Technology Thieves Can Be Dangerously Clever

Technologically savvy thieves can bankrupt you from little personal clues on cellphones or a GPS

too smart for our own good?

Too smart for our own good?

Of course we all “know” that technology and cyberspace has introduced a lot of different aspects to our lives. What seems convenient at first sight may turn against us over time. Especially when we stop being vigilant. Privacy is now mostly a thing of the past with everyone embracing social media as if it promises us that ultimate transparency will save us from Big Brother’s indifference for individual sanctity.

Today I witnessed a little “rebellion” against Facebook’s new openess policy, but in the end, most of us will give in to FB and keep exposing our lives and our loved ones to the rest of the universe. Well here are some real stories  that show how modern technology has us in a stranglehold, especially when it comes to our possessions and privacy.

1.  What’s in your Glove Box?

A friend of a friend left the car in the long-term airport parking while away, when someone broke into the car. Using the information on the car’s registration in the glove compartment, they drove the car to his home in and robbed it. Here is the take-away, if we are going to leave the car in long-term parking, we should not leave the registration/insurance cards in it, nor your remote garage door opener or anything else that can give information on you. Something to think about with all our new electronic technology, doesn’t it?

2. GPS technology

A couple of weeks ago a friend told me that someone she knew had their car broken into while they were at a football game. Their car was parked on the green which was adjacent to the football stadium and specially allotted to football fans. Things stolen from the car included a garage door remote control, some money and a GPS which had been prominently mounted on the dashboard. When the victims got home, they found that their house had been ransacked and just about everything worth anything had been stolen. The thieves had used the GPS to back-track them to the house. They then used the garage remote control to open the garage door and gain entry to the house.
The thieves knew the owners were at the football game, they knew what time the game was scheduled to finish and so they knew how much time they had to clean out the house. It would appear that they had brought a truck to empty the house of its contents.
Something to consider if you have a GPS – don’t put your home address in it… Put a nearby address (like a store or gas station) so you can still find your way home if you need to, but no one else would know where you live if your GPS were stolen.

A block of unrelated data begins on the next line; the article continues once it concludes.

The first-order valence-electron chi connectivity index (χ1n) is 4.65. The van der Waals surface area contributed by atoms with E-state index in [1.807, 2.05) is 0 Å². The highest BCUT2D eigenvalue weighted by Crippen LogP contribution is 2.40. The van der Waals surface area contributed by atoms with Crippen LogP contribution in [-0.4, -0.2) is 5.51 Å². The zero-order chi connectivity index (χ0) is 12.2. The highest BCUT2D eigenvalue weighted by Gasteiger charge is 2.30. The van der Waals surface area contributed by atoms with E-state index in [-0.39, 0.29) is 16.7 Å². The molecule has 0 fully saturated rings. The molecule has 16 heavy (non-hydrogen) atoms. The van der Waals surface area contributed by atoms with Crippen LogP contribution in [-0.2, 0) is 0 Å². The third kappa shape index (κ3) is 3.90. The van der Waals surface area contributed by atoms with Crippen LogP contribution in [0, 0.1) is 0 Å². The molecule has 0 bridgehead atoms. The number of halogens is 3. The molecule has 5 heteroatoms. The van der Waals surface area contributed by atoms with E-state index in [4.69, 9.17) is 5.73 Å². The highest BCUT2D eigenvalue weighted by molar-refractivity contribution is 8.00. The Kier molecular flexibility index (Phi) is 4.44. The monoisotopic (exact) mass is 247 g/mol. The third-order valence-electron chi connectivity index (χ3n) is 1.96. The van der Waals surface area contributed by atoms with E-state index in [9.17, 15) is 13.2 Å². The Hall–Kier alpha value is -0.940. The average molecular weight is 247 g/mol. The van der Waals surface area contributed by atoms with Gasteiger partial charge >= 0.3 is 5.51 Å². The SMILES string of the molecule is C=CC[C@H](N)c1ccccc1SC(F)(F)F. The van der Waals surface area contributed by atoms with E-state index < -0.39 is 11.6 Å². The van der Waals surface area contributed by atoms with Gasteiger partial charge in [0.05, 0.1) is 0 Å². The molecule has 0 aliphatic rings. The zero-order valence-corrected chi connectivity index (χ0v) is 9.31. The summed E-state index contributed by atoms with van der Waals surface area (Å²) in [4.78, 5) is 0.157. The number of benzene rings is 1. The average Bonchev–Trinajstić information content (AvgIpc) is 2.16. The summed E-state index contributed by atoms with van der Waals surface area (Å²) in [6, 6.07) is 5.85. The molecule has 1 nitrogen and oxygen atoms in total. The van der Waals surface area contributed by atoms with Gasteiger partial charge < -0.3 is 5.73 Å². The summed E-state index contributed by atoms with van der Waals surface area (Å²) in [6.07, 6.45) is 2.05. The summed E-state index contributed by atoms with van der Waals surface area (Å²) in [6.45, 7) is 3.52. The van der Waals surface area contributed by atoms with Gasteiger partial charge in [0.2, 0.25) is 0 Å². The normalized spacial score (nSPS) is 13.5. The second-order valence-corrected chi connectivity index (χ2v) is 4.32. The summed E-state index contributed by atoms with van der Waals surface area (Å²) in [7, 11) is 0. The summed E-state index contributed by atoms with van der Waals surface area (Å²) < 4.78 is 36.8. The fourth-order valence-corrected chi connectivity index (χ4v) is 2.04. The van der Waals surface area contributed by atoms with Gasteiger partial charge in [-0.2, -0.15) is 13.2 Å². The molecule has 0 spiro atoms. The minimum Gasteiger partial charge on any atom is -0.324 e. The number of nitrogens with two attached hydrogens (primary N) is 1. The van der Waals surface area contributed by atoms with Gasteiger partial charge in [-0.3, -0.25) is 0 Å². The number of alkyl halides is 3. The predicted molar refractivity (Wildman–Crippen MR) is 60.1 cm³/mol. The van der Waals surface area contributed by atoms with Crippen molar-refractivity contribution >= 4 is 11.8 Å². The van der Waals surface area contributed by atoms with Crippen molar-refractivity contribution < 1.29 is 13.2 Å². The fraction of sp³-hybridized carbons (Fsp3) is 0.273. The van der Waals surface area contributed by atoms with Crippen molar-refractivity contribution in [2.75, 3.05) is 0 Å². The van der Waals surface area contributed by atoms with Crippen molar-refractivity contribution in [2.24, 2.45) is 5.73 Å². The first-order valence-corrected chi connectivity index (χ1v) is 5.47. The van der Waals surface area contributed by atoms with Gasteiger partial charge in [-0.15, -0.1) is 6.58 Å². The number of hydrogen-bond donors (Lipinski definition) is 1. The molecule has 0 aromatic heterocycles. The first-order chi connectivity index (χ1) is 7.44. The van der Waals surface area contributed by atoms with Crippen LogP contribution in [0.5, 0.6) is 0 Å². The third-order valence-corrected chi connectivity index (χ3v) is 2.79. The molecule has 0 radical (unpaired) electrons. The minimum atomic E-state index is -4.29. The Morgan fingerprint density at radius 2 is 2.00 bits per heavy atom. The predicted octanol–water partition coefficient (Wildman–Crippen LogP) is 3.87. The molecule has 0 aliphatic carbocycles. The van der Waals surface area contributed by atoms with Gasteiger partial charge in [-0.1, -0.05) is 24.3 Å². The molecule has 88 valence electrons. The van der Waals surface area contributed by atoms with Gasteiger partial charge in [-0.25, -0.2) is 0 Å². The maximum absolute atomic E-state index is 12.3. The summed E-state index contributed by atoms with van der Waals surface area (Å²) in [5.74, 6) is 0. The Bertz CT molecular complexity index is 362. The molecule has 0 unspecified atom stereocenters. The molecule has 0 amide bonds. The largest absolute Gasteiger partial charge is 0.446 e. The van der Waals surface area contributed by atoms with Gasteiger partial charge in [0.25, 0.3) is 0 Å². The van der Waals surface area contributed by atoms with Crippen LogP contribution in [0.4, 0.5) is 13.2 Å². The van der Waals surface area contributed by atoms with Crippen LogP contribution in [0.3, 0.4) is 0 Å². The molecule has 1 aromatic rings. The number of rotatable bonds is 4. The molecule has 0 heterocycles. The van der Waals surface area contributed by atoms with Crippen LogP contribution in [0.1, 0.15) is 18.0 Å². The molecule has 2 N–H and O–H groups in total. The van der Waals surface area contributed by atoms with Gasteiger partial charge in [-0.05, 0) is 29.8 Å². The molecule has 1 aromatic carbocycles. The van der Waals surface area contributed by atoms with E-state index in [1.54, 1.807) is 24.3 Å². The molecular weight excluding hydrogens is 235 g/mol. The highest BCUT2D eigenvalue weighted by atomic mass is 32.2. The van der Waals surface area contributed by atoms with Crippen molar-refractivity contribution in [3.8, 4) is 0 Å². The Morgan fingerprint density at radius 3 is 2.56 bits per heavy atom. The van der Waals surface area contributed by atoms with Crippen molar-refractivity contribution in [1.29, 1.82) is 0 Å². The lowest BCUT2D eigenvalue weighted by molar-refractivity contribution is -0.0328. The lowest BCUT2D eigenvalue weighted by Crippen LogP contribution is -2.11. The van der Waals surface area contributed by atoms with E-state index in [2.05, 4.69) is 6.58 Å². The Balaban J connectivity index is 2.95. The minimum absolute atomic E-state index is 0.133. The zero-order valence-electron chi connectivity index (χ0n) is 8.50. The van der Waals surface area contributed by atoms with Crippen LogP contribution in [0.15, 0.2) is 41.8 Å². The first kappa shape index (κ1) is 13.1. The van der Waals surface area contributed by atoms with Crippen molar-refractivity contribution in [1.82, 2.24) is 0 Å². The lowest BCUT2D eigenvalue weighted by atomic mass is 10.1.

Publisher’s note: I don’t know about you, but give me 15 uninterrupted minutes in your house and I know your friends, your family, where they live, what they own and if you store banking information in your computer, you may as well kiss your money goodbye. The vast majority of people do not have a personal password protection on the computer, let alone their email server.

3. Cell Phones

A lady, who we will not name here, has now changed her habit of how she lists her names on her cellphone after her handbag was stolen. Her handbag, which contained her cell phone, credit card, wallet, etc., was stolen. 20 minutes later when she called her hubby from a pay phone to tell him what had happened, hubby says ‘I received your text asking about our pin number and I’ve replied a little while ago.’ When they rushed down to the bank, the bank staff told them all the money was already withdrawn. The thief had actually used the stolen cellphone to text ‘hubby’ in the contact list and got hold of the pin number.
Within 20 minutes he had withdrawn all the money from their bank account.

Is there a moral to this story?

Personally I think we’re just at the starting point of a technological privacy invasion. For that reason I refused for example to have a cellphone even though my business is Internet technology. I finally got one after several years of begging and people calling me “peculiar”.

I have probably 15 names and numbers in my phone and get all of 3 phone calls a week (if that). I do not encourage it obviously. It’s not hooked up to the Internet, so no emails etc. and I think I texted 2 words once.

It’s listed in someone else’s name and occasionally I take pictures with it, which I quickly download into my computer and immediately erase from the phone. Some people (you know who you are) have their entire life archived in pictures in their cell phone!!

I’m not saying it’s going to save me from increased prying into my private life, but it is a start. If you want to have all the “benefits” from carrying a communication tool that is so intertwined with your life that it is truly a National Identification Card, I can only suggest the following tips:

a. Do not disclose the relationship between you and the people in your contact list. Avoid using names like Home, Honey, Hubby, Sweetheart, Dad, Mom, etc….

b. When sensitive info is being asked through texts, if you absolutely have to, CONFIRM by calling back.

c. Also, when you’re being texted by friends or family to meet them somewhere, be sure to call back to confirm that the message came from them. If you can’t reach them, be very careful about going places to meet ‘family and friends’ who text you.

d. Be careful about which pictures to store in your phone!!!

Yes, texting while driving is not the only dangerous downside to a cellphone.

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